In any case, the trend to recognizing nature's rights seems to be gaining some momentum. A few weeks after the New Zealand law was enacted, according to Kothari et al., “a court in India ruled that the Ganges and Yamuna rivers and their related ecosystems have ‘the status of a legal person, with all corresponding rights, duties and liabilities…in order to preserve and conserve them.’” 

These grand declarations of law will require much addition work if they are going to have real impact. As Kothari and his coauthors write: 

What does it mean for a river to have the rights of a person? If the most fundamental human right is the right to life, does it mean the river should be able to flow free, unfettered by obstructions such as dams? Does the right extend to all creatures in the river system? How can a river, with no voice of its own, ensure such rights are upheld or ask for compensation if they are violated? Who would receive any compensation? And can such rights undo past wrongs?

….How will [government] officials be responsible “parents” – as designated by the court – if their superiors continue to make decisions that are detrimental to the rivers, such as massive hydro-project construction? Can these officials sue their own government?

The limits of this approach have been seen in Bolivia and Ecuador, where enforcing nature’s rights in court have often encountered formidable opposition.

It seems that we stand at the threshold of a new field of jurisprudence whose terms remain uncertain because they are legally under-developed and still politically contested. But the problem goes deeper. The cold reality is that state law can only achieve so much without accompanying changes in social practice, personal beliefs and culture. These are arguably the bigger challenges ahead.

At least now there is a beachhead of legal precedent into which cultural energies can flow and develop. That’s progress!  Onward to the odyssey of changing the culture, and learning from the long struggles of indigenous peoples.   

explore Tisch College

(Washington, DC) Yesterday’s launch of a very attractive new website for the Jonathan M. Tisch College of Civic Life provides a reason to explore what we offer at Tisch. We provide advanced civic education for students in all of Tufts University’s undergraduate, graduate, and professional programs; research about civic life in the United States and around the world; and practice–partnerships with a wide range of civic organizations. That’s a unique combination in higher education. The new website gives a much-improved overview of our programs.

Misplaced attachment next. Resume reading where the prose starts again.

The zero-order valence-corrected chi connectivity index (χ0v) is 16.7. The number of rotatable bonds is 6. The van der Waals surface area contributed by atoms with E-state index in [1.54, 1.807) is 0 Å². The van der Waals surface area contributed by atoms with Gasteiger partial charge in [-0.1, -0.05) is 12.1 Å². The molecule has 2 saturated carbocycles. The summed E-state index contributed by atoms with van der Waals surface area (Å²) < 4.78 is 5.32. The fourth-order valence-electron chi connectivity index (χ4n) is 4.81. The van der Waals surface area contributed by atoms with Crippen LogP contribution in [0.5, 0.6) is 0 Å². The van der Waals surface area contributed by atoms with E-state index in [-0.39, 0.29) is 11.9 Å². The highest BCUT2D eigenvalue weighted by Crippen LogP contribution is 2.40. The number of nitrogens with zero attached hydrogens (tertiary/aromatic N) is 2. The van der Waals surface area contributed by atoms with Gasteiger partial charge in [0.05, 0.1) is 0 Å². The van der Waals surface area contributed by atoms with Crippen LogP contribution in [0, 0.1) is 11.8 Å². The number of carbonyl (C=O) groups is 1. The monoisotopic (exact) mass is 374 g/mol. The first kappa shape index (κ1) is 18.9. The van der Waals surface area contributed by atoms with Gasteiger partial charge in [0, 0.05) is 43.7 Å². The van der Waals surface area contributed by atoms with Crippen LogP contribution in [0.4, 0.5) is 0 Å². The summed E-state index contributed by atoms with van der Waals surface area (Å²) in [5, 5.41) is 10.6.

Kettering and NIFI Offer CGA Training for Educators

We wanted to give educators in the NCDD network a heads up about the upcoming training from NCDD member org, Kettering Foundation, on using the online deliberation platform, Common Ground for Action. On August 15 & 16, Kara Dillard and Amy Lee of Kettering, will host a two-hour session training each day on how to use this online deliberation platform in the classroom; including: how to convene and moderate a forum, best practices, and classroom design ideas. The training on August 15th will be from 1-3pm Eastern/ 10am-12pm Pacific & on August 16th from 3-5pm Eastern/12-2pm Pacific. The announcement below was from the most recent NIFI Moderator’s Circle listserv email (sent June 28th) – contact NIFI to learn more about joining this list.

Make sure you register ASAP to secure your spot for the CGA Training for Educators here.


Calling All Teachers!

HIGH SCHOOL, MIDDLE SCHOOL, COLLEGE
LEARN ABOUT USING ONLINE FORUMS IN THE CLASSROOM
August 15 & 16, 2017

ENCOURAGING DIALOGUE IN THE CLASSROOM

Want to help students exchange views on the tough issues facing our country?

Want to help students use their critical thinking skills on current events?

Want to know more about using online forums in the classroom?

This August, over two consecutive days, Kettering and National Issues Forums Institute will host a moderator training session for K-12 and college faculty interested in using online Common Ground for Action (CGA) forums in the classroom.

The sessions will cover:
– How to set up a CGA forum
– The moderator’s responsibilities
– Hacks and tricks for moderating
– Practice exercises on setting up and moderating forums
– Q & A on integrating CGA forums into the classroom
– Potential assignments and evaluation metrics

WHEN: Tuesday, August 15, 1:00-3:00 pm (EDT) and Wednesday, August 16, 3:00-5:00 pm (EDT) REGISTER HERE

Participating is easy. You need a computer with internet access and speakers. A microphone is helpful, but not required. Register to participate and you’ll get an email with all the details.

Interested to learn more about the Common Ground for Action forum? Check out the video below from NIFI to find out how to participate in a CGA forum.

You can register for the CGA Moderators Training for Educators at http://conta.cc/2tqiIY2